CHICAGO (WLS) -- Hundreds of thousands of women are preparing for the Women's March on Washington Saturday, including many from Chicago, and lawmakers are joining everyday citizens in their protest by skipping Trump's inauguration.
HUNDREDS OF THOUSANDS EXPECTED AT WOMEN'S MARCH ON WASHINGTON
As a Pilates instructor, Melissa McNamara enjoys helping her clients improve their physical fitness. But she also has a longstanding interest in politics, even acting with political theater troupes. That's why she wanted to be a part of the Women's March on Washington.
"I want to feel the energy of that many people coming together. Women, and also people fighting for women's rights," she said.
She will head to D.C. on a bus leaving from the South Side, a trip made possible with funding she applied for as a small business owner. Several women pooled resources to pay the travel expenses for those who are politically active and want to go to the march, but can't afford it.
"They created a GoFundMe and they are sending over 100 women to D.C. on these buses," McNamara said.
Corrie Wallace, a diversity inclusion educator from northwest suburban Skokie will also attend the march, and is looking forward to being party of a diverse group fighting for women's rights and other issues.
"It's really important to protect our right to control our own bodies. Whether it's contraception or whatever you do with your own body, that's no one's decision but a woman's," she said.
Wallace will be at the march with her husband, two sons and a daughter. The family made the trip eight years ago to see the inauguration of President Obama. She said this time around there's more of an urgent atmosphere and hopes the march will make a real and long-lasting impact.
"I hope so. I think it's important to keep hope very much present regardless of what's going on. And I think if you don't stand for something, you'll fall for anything," Wallace said.
Men are welcome at the march, which is expected to bring together more than 100 different interest groups. Sister marches are also planned in all 50 states, including in Chicago, on Saturday morning.
NUMBER OF DEMOCRATIC LAWMAKERS SKIPPING INAUGURATION GROWS
Dozens of Democratic politicians, including some from Illinois, are boycotting the inauguration of Donald Trump.
As the nation's capital gears up for Friday's ceremony, a growing number of Democratic congressmen and -women are boycotting the event, including Rep. Jan Schakowsky. The Evanston lawmaker said her diverse constituency helped her make the decisions.
"I literally received thousands of phone calls as I was deliberating on whether or not to go or not go," she said.
Many are skipping the inauguration as a protest to his agenda and/or his treatment of Congressman and Civil Rights icon John Lewis.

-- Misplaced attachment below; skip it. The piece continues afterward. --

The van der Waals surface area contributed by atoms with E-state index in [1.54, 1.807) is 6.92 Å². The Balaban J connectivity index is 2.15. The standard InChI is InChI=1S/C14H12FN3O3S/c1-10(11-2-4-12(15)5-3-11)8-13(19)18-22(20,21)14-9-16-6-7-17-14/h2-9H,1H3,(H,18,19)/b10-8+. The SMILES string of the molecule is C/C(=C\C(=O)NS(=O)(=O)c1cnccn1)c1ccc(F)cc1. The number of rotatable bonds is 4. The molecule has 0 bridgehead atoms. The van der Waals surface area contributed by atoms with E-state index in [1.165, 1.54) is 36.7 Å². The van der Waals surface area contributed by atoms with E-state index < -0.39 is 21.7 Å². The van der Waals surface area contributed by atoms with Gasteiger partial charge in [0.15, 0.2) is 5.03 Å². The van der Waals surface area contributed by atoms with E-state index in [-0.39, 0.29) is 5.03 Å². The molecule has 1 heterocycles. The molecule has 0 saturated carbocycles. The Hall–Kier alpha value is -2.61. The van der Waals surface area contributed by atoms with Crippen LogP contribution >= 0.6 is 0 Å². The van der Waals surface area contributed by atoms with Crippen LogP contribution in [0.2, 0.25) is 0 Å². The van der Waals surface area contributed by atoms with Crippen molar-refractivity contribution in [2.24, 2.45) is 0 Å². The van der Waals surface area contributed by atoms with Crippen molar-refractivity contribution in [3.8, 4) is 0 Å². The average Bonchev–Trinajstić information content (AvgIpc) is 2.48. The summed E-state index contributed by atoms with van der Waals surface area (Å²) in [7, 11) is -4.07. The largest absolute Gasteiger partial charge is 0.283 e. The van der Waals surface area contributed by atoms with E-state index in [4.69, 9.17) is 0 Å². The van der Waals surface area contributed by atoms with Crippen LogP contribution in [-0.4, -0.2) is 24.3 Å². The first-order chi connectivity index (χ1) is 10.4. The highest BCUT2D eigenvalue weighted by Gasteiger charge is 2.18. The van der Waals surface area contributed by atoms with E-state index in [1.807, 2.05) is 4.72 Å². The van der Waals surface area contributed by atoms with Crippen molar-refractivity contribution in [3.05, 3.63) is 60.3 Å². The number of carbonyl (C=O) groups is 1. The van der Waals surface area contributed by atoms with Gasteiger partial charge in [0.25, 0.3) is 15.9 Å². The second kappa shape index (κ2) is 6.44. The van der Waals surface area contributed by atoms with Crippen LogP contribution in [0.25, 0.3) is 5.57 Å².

"Donald Trump has shown himself to be someone who clearly does not take well to criticism, and this is a clear rebuke of his incoming authority as president of the United States," said Ben Epstein, professor of political science at DePaul University.
Epstein said it is not unusual for members of Congress to skip an inauguration - 80 to 100 lawmakers do it every four years for various reasons - but said avoiding it out of protest is unusual. The last time it happened in large numbers was 1973.
South Side congressman Bobby Rush said he would attend Trump's inauguration if his wife wasn't seriously ill in the hospital. Rush said while he doesn't agree with Trump on most issues, he is hoping as president he will help combat issues like poverty and violence on the South Side.
"I'm looking for something greater than just vindictiveness or vengeance. I'm looking for progress and help," Rush said.
Schakowsky does not think the inaugural protest is a signal that Democrats won't work with Trump.
"We're not saying a blanket no, but we are saying no to bigotry, to discrimination," she said.
Joining the protest with Rep. Schakowsky is Chicago congressman Luis Gutierrez. North Side lawmaker Mike Quigly is not attending either, but said work in his district is keeping him home.
There are no senators boycotting the event.
INAUGURAL CELEBRATIONS BEGIN IN WASHINGTON DC
Wednesday evening, Trump made a quick stop in Washington for a pair of inaugural week events. He returns to New York Wednesday night and will fly back to DC Thursday to prepare for Friday's inauguration.
Around the capital, celebrations are in full swing.
"These are the Republicans coming to celebrate," said Adam Kinzinger.
Illinois republicans attended a welcome reception for supporters and donors, many with official tickets to the inauguration.
"I've never been to an inauguration. I'm so excited, looking forward to all the events and the excitement of Donald Trump," said Nora Koos of Palos Park.
One hundred sixty 8th graders from Crystal Lake flew to Washington Wednesday morning. Their teachers said this is unique political time is a rich lesson in civics.
"It's allowed for a lot of conversation to happen, deep and meaningful conversations about our political climate," said Lauren Dominici, teacher.
The political climate is cool when it comes to House Democrats; 60 of them are now boycotting the inauguration. National Republican Committeeman Richard Porter thinks the boycotters are poor sports.
"This is recognizing a key feature of the democratic system, which is the peaceful transition of power and the respect for the people that chose your opponent," he said.
TRUMP, GOP-CONTROLLED CONGRESS SET TO MAKE CHANGES